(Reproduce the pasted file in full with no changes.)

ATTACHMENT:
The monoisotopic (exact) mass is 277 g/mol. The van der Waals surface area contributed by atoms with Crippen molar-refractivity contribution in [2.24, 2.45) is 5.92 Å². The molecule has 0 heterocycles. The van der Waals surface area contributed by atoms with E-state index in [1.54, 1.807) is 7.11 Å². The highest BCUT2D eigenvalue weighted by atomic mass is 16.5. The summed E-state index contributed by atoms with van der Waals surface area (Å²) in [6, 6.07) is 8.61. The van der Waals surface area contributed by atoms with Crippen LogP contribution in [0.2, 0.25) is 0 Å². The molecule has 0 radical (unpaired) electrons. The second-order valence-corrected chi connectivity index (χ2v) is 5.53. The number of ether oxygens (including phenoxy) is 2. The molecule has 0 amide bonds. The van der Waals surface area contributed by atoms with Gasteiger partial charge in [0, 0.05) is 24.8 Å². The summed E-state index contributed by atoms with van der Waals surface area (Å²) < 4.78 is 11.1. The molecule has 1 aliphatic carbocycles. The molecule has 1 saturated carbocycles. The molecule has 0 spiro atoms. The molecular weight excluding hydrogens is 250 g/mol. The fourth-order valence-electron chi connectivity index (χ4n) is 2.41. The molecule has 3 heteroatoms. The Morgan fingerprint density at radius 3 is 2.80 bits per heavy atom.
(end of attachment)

The monoisotopic (exact) mass is 277 g/mol. The van der Waals surface area contributed by atoms with Crippen molar-refractivity contribution in [2.24, 2.45) is 5.92 Å². The molecule has 0 heterocycles. The van der Waals surface area contributed by atoms with E-state index in [1.54, 1.807) is 7.11 Å². The highest BCUT2D eigenvalue weighted by atomic mass is 16.5. The summed E-state index contributed by atoms with van der Waals surface area (Å²) in [6, 6.07) is 8.61. The van der Waals surface area contributed by atoms with Crippen LogP contribution in [0.2, 0.25) is 0 Å². The molecule has 0 radical (unpaired) electrons. The second-order valence-corrected chi connectivity index (χ2v) is 5.53. The number of ether oxygens (including phenoxy) is 2. The molecule has 0 amide bonds. The van der Waals surface area contributed by atoms with Gasteiger partial charge in [0, 0.05) is 24.8 Å². The summed E-state index contributed by atoms with van der Waals surface area (Å²) < 4.78 is 11.1. The molecule has 1 aliphatic carbocycles. The molecule has 1 saturated carbocycles. The molecule has 0 spiro atoms. The molecular weight excluding hydrogens is 250 g/mol. The fourth-order valence-electron chi connectivity index (χ4n) is 2.41. The molecule has 3 heteroatoms. The Morgan fingerprint density at radius 3 is 2.80 bits per heavy atom.